Air pollution is a global problem, and was ranked as one of the world’s top-ten killers along with smoking, alcohol, poor diet and obesity in a major study last December. The study, published in the medical journal, The Lancet, put the overall death toll at four million people a year.
Most deaths are caused in poorer countries by the smoke from burning wood, coal or animal dung for cooking and heating. Experts says that many millions more are made sick because the pollution triggers heart and lung diseases, cancers and infections.
The Lancet study, which involved 486 experts from 50 countries and was led by the University of Washington’s Institute for Health Metrics and Evaluation, also said that hundreds of thousands of people were dying every year in Europe. Fumes and particles from vehicles, factories and power plants are estimated to have caused 169,000 premature deaths in Eastern Europe and Russia, 166,000 deaths in Western Europe and 95,000 deaths in Central Europe in 2010.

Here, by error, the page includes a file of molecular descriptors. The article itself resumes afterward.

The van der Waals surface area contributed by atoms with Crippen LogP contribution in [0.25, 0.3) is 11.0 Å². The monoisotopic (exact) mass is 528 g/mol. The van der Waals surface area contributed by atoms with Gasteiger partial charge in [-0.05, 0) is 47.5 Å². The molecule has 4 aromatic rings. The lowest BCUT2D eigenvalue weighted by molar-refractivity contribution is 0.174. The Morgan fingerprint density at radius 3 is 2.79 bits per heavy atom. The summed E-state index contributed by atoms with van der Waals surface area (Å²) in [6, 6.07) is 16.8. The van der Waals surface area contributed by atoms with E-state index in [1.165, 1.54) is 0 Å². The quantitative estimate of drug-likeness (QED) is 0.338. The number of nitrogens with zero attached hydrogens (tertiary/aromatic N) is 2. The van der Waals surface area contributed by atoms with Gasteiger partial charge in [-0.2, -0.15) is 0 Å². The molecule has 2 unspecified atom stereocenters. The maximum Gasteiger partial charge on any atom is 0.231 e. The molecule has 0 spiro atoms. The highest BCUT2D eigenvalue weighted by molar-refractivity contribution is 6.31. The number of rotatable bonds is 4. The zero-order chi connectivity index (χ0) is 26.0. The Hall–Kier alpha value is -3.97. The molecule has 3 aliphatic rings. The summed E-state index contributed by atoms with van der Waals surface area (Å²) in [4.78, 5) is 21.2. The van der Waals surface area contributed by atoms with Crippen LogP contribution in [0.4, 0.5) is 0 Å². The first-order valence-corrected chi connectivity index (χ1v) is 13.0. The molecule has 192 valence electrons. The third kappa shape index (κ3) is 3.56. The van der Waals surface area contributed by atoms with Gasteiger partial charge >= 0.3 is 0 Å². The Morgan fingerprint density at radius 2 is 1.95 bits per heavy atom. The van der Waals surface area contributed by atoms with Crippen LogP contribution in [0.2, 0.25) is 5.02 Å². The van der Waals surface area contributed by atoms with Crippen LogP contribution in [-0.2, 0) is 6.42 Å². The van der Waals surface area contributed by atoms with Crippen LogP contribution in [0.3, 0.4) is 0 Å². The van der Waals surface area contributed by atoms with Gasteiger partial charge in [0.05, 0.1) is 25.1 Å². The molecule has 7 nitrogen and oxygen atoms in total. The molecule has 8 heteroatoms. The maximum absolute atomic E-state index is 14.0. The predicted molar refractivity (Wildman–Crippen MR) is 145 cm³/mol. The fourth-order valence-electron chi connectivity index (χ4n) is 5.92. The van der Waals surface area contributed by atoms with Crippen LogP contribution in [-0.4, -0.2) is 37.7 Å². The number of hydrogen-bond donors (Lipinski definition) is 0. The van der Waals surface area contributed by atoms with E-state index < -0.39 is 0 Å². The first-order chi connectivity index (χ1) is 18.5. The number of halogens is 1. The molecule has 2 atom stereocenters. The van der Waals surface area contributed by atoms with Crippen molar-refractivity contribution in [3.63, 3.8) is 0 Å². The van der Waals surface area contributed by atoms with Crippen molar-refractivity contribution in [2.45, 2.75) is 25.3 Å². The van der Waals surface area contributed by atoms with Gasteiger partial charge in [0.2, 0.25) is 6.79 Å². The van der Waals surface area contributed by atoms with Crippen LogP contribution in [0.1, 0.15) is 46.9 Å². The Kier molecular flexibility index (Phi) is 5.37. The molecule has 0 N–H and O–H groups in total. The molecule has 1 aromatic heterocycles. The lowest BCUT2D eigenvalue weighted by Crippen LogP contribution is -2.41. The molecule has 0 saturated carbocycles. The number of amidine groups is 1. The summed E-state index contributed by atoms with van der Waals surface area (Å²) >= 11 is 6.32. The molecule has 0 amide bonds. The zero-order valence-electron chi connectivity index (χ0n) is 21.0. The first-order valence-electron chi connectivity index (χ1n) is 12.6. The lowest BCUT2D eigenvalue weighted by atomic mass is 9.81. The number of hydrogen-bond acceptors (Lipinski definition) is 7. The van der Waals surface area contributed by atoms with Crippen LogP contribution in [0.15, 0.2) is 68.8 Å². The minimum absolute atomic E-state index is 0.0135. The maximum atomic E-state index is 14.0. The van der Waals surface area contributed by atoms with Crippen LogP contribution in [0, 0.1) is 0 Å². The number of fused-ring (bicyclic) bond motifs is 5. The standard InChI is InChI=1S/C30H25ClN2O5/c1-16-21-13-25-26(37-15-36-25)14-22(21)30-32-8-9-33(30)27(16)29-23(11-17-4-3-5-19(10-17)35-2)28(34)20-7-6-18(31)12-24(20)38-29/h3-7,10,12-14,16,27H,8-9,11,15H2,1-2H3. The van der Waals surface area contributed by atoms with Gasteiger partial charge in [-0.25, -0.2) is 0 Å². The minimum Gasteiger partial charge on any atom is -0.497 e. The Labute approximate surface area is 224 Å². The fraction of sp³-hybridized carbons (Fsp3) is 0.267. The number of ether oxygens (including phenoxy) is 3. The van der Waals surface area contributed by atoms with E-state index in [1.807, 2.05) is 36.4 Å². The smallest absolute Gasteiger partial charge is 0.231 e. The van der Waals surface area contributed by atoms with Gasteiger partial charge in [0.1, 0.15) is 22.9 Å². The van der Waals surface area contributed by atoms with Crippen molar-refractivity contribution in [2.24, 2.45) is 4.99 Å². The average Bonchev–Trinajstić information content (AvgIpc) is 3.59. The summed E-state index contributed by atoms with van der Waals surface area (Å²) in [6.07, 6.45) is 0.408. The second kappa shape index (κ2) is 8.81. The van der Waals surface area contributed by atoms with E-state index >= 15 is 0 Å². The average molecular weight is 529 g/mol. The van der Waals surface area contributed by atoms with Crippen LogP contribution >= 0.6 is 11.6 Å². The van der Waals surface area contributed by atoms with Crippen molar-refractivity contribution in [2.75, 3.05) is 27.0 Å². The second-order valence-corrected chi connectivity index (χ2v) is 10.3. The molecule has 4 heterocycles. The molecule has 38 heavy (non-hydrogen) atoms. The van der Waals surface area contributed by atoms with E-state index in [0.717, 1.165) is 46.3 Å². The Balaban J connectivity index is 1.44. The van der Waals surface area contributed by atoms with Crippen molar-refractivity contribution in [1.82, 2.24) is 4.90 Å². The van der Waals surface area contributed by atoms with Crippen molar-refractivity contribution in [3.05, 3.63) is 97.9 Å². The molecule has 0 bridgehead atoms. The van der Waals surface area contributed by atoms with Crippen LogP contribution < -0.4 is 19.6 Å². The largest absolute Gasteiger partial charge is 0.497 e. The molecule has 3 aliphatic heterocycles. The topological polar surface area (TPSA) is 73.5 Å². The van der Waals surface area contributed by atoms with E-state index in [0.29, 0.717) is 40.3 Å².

In the UK, the most authoritative estimate has come from the UK government’s expert Committee on the Medical Effects of Air Pollutants. In a report in 2010, it put the number of early deaths due to pollution from tiny particles at 29,000 a year.
This suggests that as many as 3,000 people in Scotland could be killed by air pollution, compared to 190 deaths a year from road accidents. Another study by the Institute of Occupational Medicine in 2003 concluded that air pollution killed more than 600 people a year in the central belt of Scotland.
The institute also said that air pollution was to blame for 1,292 admissions to hospital in Scotland because of breathing problems, 2,763 new cases of chronic bronchitis and over half a million "respiratory symptoms" amongst adults and children with asthma.